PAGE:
Category: Front Page

Date: Monday, December 11, 2017

The major goal of regenerative medicine is to repair tissues lost to injury, aging or disease. It is interesting that in terms of tissue repair (wound healing), not all organs are equal. For instance, the skin has a remarkable capacity to rapidly heal itself whereas the heart and brain are far less capable of doing so. Understanding how the skin is so efficient at repairing itself may thus provide information on how to speed up repair in other organs. The wound-healing program in the skin is the culmination of an extensive communication between different cells in this organ including keratinocytes in the epidermis, fibroblasts in the dermis, cells in the hair follicle and immune cells that reside in the skin. How all these different cells communicate with each other to coordinate their activities to rebuild an injured tissue is a key question in the field. In particular, researchers in the IFOM-inStem Joint Research Laboratory at inStem, directed by Dr. Colin Jamora, focused on how different stem cells in the skin, which are the building blocks of the organ, are awakened from their “sleeping” state to start generating more cells to close the wound.

Understanding how stem cells in the skin are activated in a wound has been technically challenging as the amount of stem cells that respond to an injury are limited to those that are adjacent to the injury. Scientists in the IFOM-inStem Joint Research Laboratory at inStem were able to overcome this obstacle by using a mouse they previously engineered in which the entire skin displays many features of a wound healing response in the absence of any type of injury or trauma. In this case most of the stem cells are awakened from their normal slumber-like state and carry out the program to heal a non-existent wound. They further isolated the different types of stem cells in the skin and grew them in a dish to perform experiments to determine how they become activated.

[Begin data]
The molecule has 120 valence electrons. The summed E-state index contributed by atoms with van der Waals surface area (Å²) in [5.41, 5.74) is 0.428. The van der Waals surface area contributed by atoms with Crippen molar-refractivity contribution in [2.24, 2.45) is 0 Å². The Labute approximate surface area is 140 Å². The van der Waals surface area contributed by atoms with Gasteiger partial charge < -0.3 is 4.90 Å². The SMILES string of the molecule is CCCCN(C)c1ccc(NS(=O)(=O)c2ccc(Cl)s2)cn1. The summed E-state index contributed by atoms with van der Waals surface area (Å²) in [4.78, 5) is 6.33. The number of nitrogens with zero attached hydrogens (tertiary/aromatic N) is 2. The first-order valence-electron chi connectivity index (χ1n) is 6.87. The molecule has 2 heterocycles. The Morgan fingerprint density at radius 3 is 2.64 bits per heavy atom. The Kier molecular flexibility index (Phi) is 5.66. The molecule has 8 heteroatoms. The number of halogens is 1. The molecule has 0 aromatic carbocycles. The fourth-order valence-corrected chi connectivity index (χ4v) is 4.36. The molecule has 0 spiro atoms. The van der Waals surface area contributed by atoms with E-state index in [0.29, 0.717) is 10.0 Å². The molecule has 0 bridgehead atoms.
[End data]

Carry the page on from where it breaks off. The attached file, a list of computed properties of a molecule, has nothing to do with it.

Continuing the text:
Using these tools, Dr. Jamora and his team found that a protein called interleukin-1 (IL-1), which is released from damaged keratinocytes, activate two different stem cell pools in the skin that both contribute to repairing the injury: 1. IL-1 can stimulate a specialized subset of immune cells called Tcells that in turn activates stem cells in the hair follicle to multiply and travel to the wound site to heal the injury; 2. IL-1 can activate dermal fibroblasts, which in turn stimulates stem cells in the epidermis to cover the open wound.

The ability to accelerate wound closure has many health benefits including the prevention of infection as well as shortening recovery time from injury. The discovery by Dr. Jamora and his team provides important new insights into how stores of different stem cells in the skin are mobilized during the wound healing process to help repair the injured tissue. This knowledge can be used to stimulate tissue repair by stem cells in cases such as diabetes that have an impaired wound healing program, which often leads to irreversible tissue damage following an injury.

Link to the paper:

Lee P, Gund R, Dutta A, Pincha N, Rana I, Ghosh S, Witherden D, Kandyba E, MacLeod A, Kobielak K, Havran WL, Jamora C.. Stimulation of hair follicle stem cell proliferation through an IL-1 dependent activation of γδT-cellsElife. 2017 Dec 4;6. pii: e28875. doi: 10.7554/eLife.28875.